|47||International Search Report dated Mar. 6, 2006 from International Application No. PCT/US2004/033371.|
|48||International Search Report dated Mar. 6, 2006 from International Application No. PCT/US2004/033424.|
|49||International Search Report dated Oct. 18, 2005 from related International Application No. PCT/US2004/033372.|
|50||Iwakura et al., "All solid-state nickel/metal hydride battery with a proton-conductive phosphoric acid-doped silica gel electrolyte", Electrochimica Acta 48 (2003), pp. 1499-1503.|
|51||J. B. Bates, et al., "Electrical properties of amorphous lithium electrolye thin films," 1992, Solid State Ionics.|
|52||J. Read, "Characterization of The Lithium/Oxygen Organic Electrolyte Battery", Journal of The Electrochemical Society, 149 (9) (2002), pp. A1190-A1195.|
|53||J.B. Bates, et al., "Thin-film rechargeable lithium batteries," 1995, Journal of Power Sources.|
|54||JP patent application No. 2004-545584, Notification of reason for rejection mailed Jun. 8, 2010.|
|55||Kessler, et al., "Large Microsheet Glass for 40-in. Class PALC Displays", 1997, FMC2-3, pp. 61-63.|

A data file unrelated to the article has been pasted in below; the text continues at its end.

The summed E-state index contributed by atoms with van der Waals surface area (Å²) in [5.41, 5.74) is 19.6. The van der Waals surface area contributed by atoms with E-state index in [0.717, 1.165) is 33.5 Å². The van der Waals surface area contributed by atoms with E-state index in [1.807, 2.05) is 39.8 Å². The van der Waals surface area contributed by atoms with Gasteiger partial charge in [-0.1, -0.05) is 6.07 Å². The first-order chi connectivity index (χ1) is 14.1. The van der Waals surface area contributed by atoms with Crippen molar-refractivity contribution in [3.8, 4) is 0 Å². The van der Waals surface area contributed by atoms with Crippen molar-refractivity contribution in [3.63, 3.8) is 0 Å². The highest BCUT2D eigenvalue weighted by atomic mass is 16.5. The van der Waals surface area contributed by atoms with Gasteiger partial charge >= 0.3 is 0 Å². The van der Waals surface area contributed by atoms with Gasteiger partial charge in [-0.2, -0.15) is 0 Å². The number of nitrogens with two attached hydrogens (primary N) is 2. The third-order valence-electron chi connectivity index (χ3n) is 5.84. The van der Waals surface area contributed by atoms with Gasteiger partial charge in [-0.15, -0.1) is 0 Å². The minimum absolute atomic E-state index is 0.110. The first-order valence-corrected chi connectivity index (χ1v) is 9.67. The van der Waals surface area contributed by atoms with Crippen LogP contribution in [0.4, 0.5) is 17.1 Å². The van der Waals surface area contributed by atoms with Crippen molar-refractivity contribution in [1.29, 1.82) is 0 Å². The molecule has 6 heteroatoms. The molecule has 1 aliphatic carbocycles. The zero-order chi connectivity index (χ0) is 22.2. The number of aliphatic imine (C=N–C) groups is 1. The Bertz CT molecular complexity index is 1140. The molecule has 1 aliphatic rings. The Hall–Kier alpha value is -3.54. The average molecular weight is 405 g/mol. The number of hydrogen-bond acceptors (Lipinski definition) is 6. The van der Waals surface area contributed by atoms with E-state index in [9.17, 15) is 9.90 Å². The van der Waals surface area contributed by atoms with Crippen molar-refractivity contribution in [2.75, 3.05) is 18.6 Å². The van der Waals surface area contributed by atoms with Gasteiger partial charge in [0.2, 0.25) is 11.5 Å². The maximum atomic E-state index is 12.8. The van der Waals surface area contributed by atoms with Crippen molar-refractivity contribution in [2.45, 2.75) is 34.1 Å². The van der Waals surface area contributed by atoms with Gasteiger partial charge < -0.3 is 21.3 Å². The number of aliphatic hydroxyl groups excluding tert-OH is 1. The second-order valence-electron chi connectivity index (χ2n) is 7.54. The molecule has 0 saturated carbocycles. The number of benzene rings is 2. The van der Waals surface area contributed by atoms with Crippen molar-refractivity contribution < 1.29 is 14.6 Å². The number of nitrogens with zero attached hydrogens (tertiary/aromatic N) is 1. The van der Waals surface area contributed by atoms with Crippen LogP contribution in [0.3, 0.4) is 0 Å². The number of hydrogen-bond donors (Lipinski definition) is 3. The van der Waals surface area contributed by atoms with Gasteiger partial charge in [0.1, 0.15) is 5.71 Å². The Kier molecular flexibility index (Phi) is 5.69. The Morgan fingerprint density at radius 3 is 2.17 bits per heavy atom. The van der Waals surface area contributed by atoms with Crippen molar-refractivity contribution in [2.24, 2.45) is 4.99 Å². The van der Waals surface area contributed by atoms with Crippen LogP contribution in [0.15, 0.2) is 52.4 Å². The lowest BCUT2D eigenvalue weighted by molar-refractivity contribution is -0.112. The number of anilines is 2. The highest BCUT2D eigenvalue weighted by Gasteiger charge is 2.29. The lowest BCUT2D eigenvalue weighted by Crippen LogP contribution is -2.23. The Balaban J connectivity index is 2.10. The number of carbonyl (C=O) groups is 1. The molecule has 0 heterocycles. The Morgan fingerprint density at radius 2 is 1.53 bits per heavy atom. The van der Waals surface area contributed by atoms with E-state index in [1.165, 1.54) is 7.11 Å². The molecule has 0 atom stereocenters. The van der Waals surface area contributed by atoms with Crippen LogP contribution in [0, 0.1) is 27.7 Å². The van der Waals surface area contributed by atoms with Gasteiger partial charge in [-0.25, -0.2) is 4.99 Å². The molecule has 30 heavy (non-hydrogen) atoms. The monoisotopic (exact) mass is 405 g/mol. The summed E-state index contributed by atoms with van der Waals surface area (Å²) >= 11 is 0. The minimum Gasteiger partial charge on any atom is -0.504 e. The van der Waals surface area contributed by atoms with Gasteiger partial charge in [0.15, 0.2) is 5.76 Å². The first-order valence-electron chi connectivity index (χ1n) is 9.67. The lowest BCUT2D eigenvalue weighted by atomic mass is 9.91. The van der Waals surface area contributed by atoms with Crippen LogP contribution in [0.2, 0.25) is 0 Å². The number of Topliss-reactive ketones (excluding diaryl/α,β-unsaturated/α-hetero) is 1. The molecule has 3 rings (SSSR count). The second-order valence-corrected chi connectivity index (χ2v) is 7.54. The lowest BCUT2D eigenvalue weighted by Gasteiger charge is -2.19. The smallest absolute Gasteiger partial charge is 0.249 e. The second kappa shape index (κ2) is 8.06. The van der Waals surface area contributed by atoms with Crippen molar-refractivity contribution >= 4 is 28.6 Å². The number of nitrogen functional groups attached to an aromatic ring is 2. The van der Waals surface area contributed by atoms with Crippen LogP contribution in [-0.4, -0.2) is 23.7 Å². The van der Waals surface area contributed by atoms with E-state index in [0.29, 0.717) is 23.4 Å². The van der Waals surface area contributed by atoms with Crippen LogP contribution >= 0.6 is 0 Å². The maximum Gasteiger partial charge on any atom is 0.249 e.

|56||Kobayashi et al., "All-solid-state lithium secondary battery with ceramic/polymer composite electrolyte", Solid State Ionics 152-153 (2002) 137-142.|
|57||Li et al., "Lithium-Ion Cells with Aqueous Electrolytes", J. Electrochem. Soc., vol. 142, No. 6, Jun. 1995, pp. 1742-1746.|
|58||N. J. Dudney, et al., "Sputtering of lithium compounds for preparation of electrolyte thin films," 1992, Solid State Ionics.|
|59||Nimon et al., "Stability of Lithium Electrode in Contact with Glass Electrolytes", SSI-14 Conference, Monterey, CA., Jun. 22, 2003, Abstract of Poster.|
|60||Nimon et al., "Stability of Lithium Electrode in Contact with Glass Electrolytes", SSI-14, Jun. 22-27, 2003, Monterey, CA. (conference poster).|
|61||Nippon Telegr & Teleph Corp., "Patent Abstracts of Japan," vol. 008, No. 119 (E-248), Jun. 5, 1984 & JP 59 031573 A, Feb. 20, 1984.|
|62||Read J., "Electrolyte Formulation and Temperature Performance of the Li/O2 Battery", Proceeding of the 9th Electrochemical Power Sources R&D Symposium, Jun. 2005, 15 pages.|
|63||Shuster, Nicholas, "LithiumWater Power Source for Low Power-Long Duration Undersea Applications", Westinghouse Electric Corporation, 1990 IEEE, pp. 118-123.|
|64||Shuster, Nicholas, "LithiumWater Power Source for Low Power—Long Duration Undersea Applications", Westinghouse Electric Corporation, 1990 IEEE, pp. 118-123.|
|65||Steven D. Jones, et al., "Thin film rechargeable Li batteries", 1994, Solid State Ionics.|
|66||Thokchom, Joykumar S., et al., "Water Durable Lithium Ion Conducting Composite Membranes from the Li2O-AI2O3-TiO2-P2O5 Glass-Ceramic", Journal of The Electrochemical Society, 154 (4), 2007, pp. A331-A336.|